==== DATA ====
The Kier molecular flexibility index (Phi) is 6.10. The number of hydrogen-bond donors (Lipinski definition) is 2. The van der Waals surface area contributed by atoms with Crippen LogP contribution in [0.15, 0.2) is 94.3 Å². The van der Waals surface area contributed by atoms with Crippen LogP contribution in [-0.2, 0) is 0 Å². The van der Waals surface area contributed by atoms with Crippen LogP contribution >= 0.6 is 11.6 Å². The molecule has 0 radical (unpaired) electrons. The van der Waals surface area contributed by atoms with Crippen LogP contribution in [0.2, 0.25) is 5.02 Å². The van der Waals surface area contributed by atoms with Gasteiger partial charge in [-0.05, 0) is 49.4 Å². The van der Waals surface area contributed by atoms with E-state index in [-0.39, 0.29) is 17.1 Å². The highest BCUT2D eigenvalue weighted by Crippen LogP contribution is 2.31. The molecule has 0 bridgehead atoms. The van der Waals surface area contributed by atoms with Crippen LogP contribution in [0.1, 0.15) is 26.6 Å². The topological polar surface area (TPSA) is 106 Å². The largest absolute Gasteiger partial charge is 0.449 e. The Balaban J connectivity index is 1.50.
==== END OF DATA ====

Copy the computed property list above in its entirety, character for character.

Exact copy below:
The Kier molecular flexibility index (Phi) is 6.10. The number of hydrogen-bond donors (Lipinski definition) is 2. The van der Waals surface area contributed by atoms with Crippen LogP contribution in [0.15, 0.2) is 94.3 Å². The van der Waals surface area contributed by atoms with Crippen LogP contribution in [-0.2, 0) is 0 Å². The van der Waals surface area contributed by atoms with Crippen LogP contribution >= 0.6 is 11.6 Å². The molecule has 0 radical (unpaired) electrons. The van der Waals surface area contributed by atoms with Crippen LogP contribution in [0.2, 0.25) is 5.02 Å². The van der Waals surface area contributed by atoms with Gasteiger partial charge in [-0.05, 0) is 49.4 Å². The van der Waals surface area contributed by atoms with E-state index in [-0.39, 0.29) is 17.1 Å². The highest BCUT2D eigenvalue weighted by Crippen LogP contribution is 2.31. The molecule has 0 bridgehead atoms. The van der Waals surface area contributed by atoms with Crippen LogP contribution in [0.1, 0.15) is 26.6 Å². The topological polar surface area (TPSA) is 106 Å². The largest absolute Gasteiger partial charge is 0.449 e. The Balaban J connectivity index is 1.50.